Pedro J. Garcia, the property appraiser for Miami-Dade County, Florida, preliminarily assessed Merrick's Improvements at $81, 000, 000.00 and the City's Land at $51, 118, 500.00, for the 2016 tax year. Merrick and the City each filed a petition with the Value Adjustment Board ("VAB"), pursuant to section 194.011, Florida Statutes (2017), challenging these assessments. After the hearing before the VAB, the VAB issued its written decision reducing the property appraiser's preliminary assessment of 1) the Improvements from $81, 000, 000.00 to $67, 126, 217.00.00, and 2) the Land from $51, 118, 500.00 to $43, 450, 725.00.

         On July 11, 2017, the property appraiser and counterclaim-defendant Marcus Saiz de la Mora, as tax collector for Miami-Dade County (collectively, "the property appraiser"), filed a complaint under sections 194.171 and 194.181, Florida Statutes (2017), to contest the VAB's reduction of the 2016 tax assessment value of Merrick's Improvements. The property appraiser did not contest the VAB's reduction of the 2016 assessment value of the City's Land. In response, on July 28, 2017, Merrick filed an answer and a two-count counterclaim. First, in Count I of the Initial Counterclaim, Merrick sought yet another reduction of the Improvement's 2016 tax assessment value ("Improvements action"). Then, in Count II of the Initial Counterclaim, the City, as a counter-plaintiff, sought another reduction of the 2016 tax assessment value of the City's Land ("Land action") that it leases to Merrick and upon which the Improvements are built, claiming the property appraiser had still overassessed the Land. The City was not a named party-defendant in the property appraiser's lawsuit against Merrick and has never been a party to that lawsuit. In addition, the City had not yet filed a motion to join or intervene.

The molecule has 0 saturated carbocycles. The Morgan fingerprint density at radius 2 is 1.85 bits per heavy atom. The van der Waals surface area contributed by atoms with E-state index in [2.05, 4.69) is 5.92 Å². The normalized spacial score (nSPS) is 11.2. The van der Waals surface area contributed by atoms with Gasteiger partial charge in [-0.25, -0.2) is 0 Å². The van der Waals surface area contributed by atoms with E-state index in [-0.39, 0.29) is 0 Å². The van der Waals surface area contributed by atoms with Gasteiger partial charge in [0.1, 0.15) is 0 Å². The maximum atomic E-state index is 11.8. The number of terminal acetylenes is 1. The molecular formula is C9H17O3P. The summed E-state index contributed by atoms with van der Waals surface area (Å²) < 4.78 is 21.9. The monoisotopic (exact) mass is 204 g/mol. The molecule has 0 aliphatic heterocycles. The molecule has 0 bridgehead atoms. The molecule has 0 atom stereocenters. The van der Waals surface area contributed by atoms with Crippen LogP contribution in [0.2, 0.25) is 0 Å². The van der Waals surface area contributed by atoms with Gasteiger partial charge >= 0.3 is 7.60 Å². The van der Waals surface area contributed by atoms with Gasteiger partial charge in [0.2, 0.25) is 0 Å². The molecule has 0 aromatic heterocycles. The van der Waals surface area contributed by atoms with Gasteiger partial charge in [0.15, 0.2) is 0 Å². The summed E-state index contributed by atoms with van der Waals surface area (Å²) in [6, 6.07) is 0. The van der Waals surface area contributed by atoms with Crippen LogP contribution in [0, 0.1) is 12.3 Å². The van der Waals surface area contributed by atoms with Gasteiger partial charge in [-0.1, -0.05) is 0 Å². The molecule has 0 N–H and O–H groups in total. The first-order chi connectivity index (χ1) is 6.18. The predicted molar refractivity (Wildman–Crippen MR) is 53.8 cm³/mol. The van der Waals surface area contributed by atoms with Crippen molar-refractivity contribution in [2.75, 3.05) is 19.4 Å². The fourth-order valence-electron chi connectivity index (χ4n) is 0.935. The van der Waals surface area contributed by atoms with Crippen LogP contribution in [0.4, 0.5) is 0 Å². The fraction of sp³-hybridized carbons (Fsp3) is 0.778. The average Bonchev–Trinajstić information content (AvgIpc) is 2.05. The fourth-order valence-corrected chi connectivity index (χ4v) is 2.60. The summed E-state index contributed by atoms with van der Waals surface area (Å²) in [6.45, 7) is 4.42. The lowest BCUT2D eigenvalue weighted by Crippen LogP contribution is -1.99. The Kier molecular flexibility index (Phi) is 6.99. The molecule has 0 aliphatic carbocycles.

Because the City was not a party-defendant, the property appraiser on September 29, 2017, moved to dismiss or strike Count II of the Initial Counterclaim ("the First Strike Motion"). At a specially-set hearing before the trial court, the City argued that it decided to try to commence the Land action by filing it as a counterclaim in Merrick's case. The trial court did not agree with the City's position and found that the City was not a named party and not a proper party-defendant in the property appraiser's action against Merrick. On February 2, 2018, the trial court thus entered the First Strike Order and dismissed Count II of the Initial Counterclaim without prejudice, but without granting leave to amend. Merrick did not seek rehearing nor did it appeal the First Strike Order. After receiving the First Strike Order, the property appraiser filed his Answer to Count I of the Initial Counterclaim (Merrick's Improvements action pled in Count I of the Initial Counterclaim) on February 8, 2018.